by R.L. Terrell

Had she understood him correctly over the clatter of plates being cleared and the bursts of laughter from groups of diners, the Manhattan bistro being at maximum capacity? She looked at Declan sitting across from her and searched for signs of a prank.

“‘I’m worthy.’ That’s what you have them scream when they climax?”

Declan responded with a nod.

“And these women pay you for this?”

Declan munched on an olive from his martini and nodded again.

“Wait. And they also pay your travel expenses to exotic locations?”

He took the last gulp of his drink and signaled the server for another.


Leaning closer to Declan.


“Why what? Why do they pay? Why do they pay me?” Declan looked offended. “My clients tell me it gives them an edge at work. And they can all afford it. Some even write it off as executive coaching.”

Declan gave her his full attention, “I am an excellent conversationalist. The trips are fun and satisfying for all involved.”

She couldn’t help but see Declan with a different lens. Well, she asked him what he did for a living. A legitimate first date question. She turned the idea around in her mind, how it would be to declare your worthiness at the precise moment you experienced the universe crack open.

“Of course, I wouldn’t expect you to do that,” Declan added. “You can call out whatever you want.”

He was assuring her of a chance of intimacy. Something that normally put her on edge at a first meeting. She didn’t do botty call dates. They were often disappointing. Declan, however, painted a very different possibility.

She pushed on. “And, you say many of these women are big women?”


Declan’s second martini arrived. He sipped it like the tastiest thing in Manhattan.

He had given her food for thought; actual food being something she ate little of to avoid being, as Declan called it, “Lizzolicious.” She took another sip of her wine spritzer and wondered if her size six body might be too bony for him.

Here was a chance to make love with a man who made love to women for a living. And she wouldn’t have to pay for it. This qualified as a date. No confusion there. He’d connected with her on a dating app. She’d hit the Jackpot. It had been a bit of a dry spell. For a while, her only orgasms came self-administered since her last boyfriend needed a map to navigate the landscape.

Her travel photos, that’s what had him swipe right Declan told her. His profile had mentioned frequent trips and a few of the places he’d been this year. And his picture, without a doubt, if it was real, was a potent attraction. She was hoping for a spring romance, nothing permanent, just someone to enjoy a few sunny months together in New York.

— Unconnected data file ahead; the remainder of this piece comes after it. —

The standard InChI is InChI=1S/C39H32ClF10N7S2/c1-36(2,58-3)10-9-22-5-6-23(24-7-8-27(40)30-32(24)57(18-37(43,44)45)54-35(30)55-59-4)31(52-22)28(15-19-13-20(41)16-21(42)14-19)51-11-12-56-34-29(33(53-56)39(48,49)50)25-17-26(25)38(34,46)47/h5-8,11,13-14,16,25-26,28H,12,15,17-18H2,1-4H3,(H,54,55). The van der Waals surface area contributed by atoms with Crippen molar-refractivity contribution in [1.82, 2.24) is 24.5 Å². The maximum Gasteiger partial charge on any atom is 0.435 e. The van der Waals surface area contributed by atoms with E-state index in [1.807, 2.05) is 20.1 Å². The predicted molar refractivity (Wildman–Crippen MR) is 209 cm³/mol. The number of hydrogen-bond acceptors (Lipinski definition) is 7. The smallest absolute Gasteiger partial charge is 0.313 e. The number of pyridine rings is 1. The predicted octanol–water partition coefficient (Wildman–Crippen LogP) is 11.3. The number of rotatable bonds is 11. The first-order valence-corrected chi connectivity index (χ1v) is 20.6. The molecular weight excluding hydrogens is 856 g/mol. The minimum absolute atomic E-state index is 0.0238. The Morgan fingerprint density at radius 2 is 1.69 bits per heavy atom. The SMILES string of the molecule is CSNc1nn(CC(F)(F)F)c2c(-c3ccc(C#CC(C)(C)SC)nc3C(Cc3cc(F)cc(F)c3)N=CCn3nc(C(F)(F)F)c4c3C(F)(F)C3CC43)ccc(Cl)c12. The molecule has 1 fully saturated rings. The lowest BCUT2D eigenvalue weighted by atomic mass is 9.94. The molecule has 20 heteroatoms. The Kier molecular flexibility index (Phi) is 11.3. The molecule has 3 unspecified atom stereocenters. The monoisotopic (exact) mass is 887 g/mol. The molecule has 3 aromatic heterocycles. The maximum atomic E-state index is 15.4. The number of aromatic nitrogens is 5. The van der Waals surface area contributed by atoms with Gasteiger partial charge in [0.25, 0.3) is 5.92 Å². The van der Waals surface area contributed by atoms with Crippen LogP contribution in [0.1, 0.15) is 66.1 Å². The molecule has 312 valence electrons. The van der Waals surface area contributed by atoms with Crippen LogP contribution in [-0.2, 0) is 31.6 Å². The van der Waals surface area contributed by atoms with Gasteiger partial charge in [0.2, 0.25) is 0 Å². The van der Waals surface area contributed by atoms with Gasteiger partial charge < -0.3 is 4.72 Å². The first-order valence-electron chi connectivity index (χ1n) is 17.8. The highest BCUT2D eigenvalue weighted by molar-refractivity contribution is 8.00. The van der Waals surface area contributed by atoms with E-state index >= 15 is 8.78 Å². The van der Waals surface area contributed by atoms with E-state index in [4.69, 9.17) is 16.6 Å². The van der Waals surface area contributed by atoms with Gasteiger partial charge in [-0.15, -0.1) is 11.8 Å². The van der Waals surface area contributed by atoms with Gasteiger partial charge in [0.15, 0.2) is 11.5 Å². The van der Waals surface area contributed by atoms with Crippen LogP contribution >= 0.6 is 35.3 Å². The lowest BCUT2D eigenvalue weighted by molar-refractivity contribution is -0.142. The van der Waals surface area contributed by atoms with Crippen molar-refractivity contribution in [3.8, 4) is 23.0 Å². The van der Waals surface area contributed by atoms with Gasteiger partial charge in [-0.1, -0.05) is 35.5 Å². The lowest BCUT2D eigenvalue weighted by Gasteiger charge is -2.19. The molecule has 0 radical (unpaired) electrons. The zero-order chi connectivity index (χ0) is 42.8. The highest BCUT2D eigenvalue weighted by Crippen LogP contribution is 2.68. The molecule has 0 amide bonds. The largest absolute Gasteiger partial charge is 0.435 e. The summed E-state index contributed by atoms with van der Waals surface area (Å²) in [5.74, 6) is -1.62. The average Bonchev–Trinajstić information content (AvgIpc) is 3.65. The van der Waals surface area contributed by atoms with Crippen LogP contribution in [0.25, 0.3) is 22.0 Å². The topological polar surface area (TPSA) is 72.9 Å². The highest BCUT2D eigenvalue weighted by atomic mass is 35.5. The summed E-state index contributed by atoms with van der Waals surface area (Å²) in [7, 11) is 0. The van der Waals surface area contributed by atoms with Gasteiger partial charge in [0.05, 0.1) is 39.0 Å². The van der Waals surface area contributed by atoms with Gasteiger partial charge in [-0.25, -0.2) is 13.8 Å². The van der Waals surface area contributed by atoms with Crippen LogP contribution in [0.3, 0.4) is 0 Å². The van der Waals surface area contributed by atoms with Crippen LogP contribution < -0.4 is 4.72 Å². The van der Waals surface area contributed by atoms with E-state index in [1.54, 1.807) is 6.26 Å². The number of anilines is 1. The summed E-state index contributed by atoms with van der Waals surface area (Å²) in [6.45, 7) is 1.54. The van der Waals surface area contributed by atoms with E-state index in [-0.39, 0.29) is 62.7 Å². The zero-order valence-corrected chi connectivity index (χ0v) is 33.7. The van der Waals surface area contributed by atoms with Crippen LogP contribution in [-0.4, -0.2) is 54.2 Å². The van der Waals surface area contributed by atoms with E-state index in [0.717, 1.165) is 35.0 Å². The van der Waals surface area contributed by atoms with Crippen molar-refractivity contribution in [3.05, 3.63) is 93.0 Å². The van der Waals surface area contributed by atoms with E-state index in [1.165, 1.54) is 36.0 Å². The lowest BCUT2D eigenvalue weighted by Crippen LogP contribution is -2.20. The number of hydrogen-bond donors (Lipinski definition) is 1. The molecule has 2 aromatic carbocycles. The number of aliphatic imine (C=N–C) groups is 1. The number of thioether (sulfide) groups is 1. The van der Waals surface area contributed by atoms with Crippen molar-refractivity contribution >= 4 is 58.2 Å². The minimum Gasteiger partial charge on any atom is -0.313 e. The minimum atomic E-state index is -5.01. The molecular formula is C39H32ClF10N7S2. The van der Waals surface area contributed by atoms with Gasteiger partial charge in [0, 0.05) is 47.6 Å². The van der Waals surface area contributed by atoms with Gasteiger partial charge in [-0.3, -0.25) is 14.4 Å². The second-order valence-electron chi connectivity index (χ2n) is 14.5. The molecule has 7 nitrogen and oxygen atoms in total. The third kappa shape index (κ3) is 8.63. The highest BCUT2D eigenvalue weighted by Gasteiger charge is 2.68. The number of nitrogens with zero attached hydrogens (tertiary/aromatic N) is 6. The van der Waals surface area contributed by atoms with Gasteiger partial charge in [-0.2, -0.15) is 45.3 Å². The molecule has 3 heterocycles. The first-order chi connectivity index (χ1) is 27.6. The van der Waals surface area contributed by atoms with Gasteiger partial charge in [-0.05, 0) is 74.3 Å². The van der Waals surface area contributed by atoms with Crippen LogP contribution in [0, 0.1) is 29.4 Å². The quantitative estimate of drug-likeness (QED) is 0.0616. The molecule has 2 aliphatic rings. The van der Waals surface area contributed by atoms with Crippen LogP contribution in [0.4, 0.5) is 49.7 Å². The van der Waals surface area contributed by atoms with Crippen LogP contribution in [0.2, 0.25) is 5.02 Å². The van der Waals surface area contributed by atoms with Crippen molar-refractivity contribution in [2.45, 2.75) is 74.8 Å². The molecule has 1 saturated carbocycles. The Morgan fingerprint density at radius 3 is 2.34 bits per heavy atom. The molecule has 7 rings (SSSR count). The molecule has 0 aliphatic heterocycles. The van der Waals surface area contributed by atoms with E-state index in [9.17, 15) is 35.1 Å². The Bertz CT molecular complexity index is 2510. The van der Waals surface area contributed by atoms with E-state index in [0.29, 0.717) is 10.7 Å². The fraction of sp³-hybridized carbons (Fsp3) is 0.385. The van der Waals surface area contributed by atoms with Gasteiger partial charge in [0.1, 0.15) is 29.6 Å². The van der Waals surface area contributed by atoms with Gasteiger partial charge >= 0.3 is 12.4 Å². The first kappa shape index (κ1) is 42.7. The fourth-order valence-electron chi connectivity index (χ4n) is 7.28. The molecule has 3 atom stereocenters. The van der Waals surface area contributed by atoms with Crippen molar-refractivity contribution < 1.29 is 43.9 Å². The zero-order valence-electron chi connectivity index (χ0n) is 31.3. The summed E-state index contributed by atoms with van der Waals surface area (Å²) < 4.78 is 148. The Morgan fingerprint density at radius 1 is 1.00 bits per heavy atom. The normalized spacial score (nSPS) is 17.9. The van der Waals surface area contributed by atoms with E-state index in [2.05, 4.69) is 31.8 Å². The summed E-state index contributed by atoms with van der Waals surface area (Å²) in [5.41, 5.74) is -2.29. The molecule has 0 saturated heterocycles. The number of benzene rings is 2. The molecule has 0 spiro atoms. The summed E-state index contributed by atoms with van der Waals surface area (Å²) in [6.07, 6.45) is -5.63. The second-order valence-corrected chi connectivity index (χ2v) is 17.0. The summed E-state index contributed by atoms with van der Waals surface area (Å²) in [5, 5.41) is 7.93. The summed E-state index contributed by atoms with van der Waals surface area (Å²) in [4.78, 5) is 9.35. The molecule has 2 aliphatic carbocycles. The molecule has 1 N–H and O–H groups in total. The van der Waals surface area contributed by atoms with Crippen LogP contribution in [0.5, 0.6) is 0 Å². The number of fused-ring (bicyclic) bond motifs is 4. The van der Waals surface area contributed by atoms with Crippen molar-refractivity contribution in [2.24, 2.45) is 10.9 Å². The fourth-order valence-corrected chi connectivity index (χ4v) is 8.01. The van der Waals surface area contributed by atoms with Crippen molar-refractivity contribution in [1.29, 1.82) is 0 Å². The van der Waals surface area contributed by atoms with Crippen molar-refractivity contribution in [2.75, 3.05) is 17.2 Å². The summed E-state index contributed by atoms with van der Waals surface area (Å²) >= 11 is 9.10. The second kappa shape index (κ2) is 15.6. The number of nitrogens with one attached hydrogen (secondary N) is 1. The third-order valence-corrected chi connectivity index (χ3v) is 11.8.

It was a pleasant surprise when she was escorted to the table of a replica from the photo. Tall and straight-backed in the plush chair seated in a discreet corner of the restaurant. He’d dressed in a lovely short sleeved Cuban collar shirt that showed off his sculpted arms, deep blue slacks, and what he’d called his “dancing shoes.”

Now she faced a dilemma. Her more usual problem was fending off unwanted men’s advances. This one she wanted to seduce. But did he require seducing?

Declan interrupted her fantasies. “Are you ready to order?”

White aproned servers whisked food to nearby tables, and the aromas must have aroused him. She had become immune to such triggers.

On impulse she responded, “how about we go somewhere more private? I only live two blocks from here.”

She leaned over in a way she hoped pushed the “girls” up. “I’m starving, but not for food.”

“Is that why you suggested this place?” The look of disappointment on Declan’s face made her feel naked. In a middle of a dream naked at your high school graduation kind of way.

“It’s always the same thing. I tell a woman what I do for a living just to get it out of the way, to be transparent, and I become a piece of meat, a machine to service your needs.”

She sat back in her chair, aghast.

“You don’t even want to have a brief conversation first. Get to know me, share a meal.”

She couldn’t face him. Head down, she saw Declan’s torso rise from the table and push back the chair. She heard him finish his martini in one gulp, and then he smacked several twenties on the table.

“Enjoy your wine spritzer, Elaine.”

He said her name like something dirty and shameful.

And Declan was gone.

Elaine shrunk back in her chair and surveyed the bistro to see how many people had noticed Declan’s exit. The server appeared at the table eyeing the cash. “Can I get you something else? Perhaps something stronger than a white wine spritzer?” “Okay.” She considered it for a moment. Something to numb the sting. “Gin and tonic, please. Make it a double,” she said with a satisfied smiled. “Zero carbs.”

About the author:

R.L. Terrell is a black writer living in Prague with her partner, in her native Czech Republic. Her short story, “Here Again,” was selected for Quillkeepers Press LGBTQ Pride Month Anthology and her flash fiction, “Worthy,” was longlisted in Strands International Flash Fiction Competition. Originally from the San Francisco Bay Area, her essay was published in McSweeny’s Quarterly. She has read her work at San Francisco’s Babylon Salon. Her nonfiction has been published in FastCompany on issues of gender. Twitter: @robinlterrell

Photo by Ivan Stern on Unsplash